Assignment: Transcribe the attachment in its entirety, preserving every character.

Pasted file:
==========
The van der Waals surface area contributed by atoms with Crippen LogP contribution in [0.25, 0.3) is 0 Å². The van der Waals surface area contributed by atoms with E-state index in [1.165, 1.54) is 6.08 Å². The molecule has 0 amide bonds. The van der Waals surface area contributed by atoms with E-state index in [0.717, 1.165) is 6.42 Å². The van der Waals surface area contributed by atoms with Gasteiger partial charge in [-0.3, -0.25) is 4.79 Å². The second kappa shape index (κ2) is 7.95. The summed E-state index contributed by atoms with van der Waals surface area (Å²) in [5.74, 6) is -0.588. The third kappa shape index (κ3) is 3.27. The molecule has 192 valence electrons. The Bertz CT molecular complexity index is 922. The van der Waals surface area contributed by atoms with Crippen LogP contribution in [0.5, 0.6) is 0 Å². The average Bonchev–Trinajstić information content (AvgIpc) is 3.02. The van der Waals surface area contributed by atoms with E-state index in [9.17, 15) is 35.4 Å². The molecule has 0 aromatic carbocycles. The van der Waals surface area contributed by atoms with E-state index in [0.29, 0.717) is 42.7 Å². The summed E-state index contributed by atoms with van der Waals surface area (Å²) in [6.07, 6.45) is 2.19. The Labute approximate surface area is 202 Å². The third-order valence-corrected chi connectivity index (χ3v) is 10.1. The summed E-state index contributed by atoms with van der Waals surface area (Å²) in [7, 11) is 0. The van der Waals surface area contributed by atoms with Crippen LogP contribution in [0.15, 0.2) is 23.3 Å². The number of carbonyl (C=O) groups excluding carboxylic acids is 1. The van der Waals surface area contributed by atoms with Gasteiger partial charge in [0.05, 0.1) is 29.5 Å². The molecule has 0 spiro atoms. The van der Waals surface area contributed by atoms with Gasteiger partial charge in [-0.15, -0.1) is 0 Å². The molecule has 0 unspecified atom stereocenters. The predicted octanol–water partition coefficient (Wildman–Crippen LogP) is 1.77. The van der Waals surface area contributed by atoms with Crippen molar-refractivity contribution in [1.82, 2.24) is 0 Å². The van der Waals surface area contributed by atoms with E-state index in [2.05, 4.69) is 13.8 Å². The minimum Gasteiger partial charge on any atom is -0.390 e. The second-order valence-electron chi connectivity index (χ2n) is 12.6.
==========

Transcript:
The van der Waals surface area contributed by atoms with Crippen LogP contribution in [0.25, 0.3) is 0 Å². The van der Waals surface area contributed by atoms with E-state index in [1.165, 1.54) is 6.08 Å². The molecule has 0 amide bonds. The van der Waals surface area contributed by atoms with E-state index in [0.717, 1.165) is 6.42 Å². The van der Waals surface area contributed by atoms with Gasteiger partial charge in [-0.3, -0.25) is 4.79 Å². The second kappa shape index (κ2) is 7.95. The summed E-state index contributed by atoms with van der Waals surface area (Å²) in [5.74, 6) is -0.588. The third kappa shape index (κ3) is 3.27. The molecule has 192 valence electrons. The Bertz CT molecular complexity index is 922. The van der Waals surface area contributed by atoms with Crippen LogP contribution in [0.5, 0.6) is 0 Å². The average Bonchev–Trinajstić information content (AvgIpc) is 3.02. The van der Waals surface area contributed by atoms with E-state index in [9.17, 15) is 35.4 Å². The molecule has 0 aromatic carbocycles. The van der Waals surface area contributed by atoms with E-state index in [0.29, 0.717) is 42.7 Å². The summed E-state index contributed by atoms with van der Waals surface area (Å²) in [6.07, 6.45) is 2.19. The Labute approximate surface area is 202 Å². The third-order valence-corrected chi connectivity index (χ3v) is 10.1. The summed E-state index contributed by atoms with van der Waals surface area (Å²) in [7, 11) is 0. The van der Waals surface area contributed by atoms with Crippen LogP contribution in [0.15, 0.2) is 23.3 Å². The number of carbonyl (C=O) groups excluding carboxylic acids is 1. The van der Waals surface area contributed by atoms with Gasteiger partial charge in [0.05, 0.1) is 29.5 Å². The molecule has 0 spiro atoms. The van der Waals surface area contributed by atoms with Gasteiger partial charge in [-0.15, -0.1) is 0 Å². The molecule has 0 unspecified atom stereocenters. The predicted octanol–water partition coefficient (Wildman–Crippen LogP) is 1.77. The van der Waals surface area contributed by atoms with Crippen molar-refractivity contribution in [1.82, 2.24) is 0 Å². The van der Waals surface area contributed by atoms with E-state index in [2.05, 4.69) is 13.8 Å². The minimum Gasteiger partial charge on any atom is -0.390 e. The second-order valence-electron chi connectivity index (χ2n) is 12.6.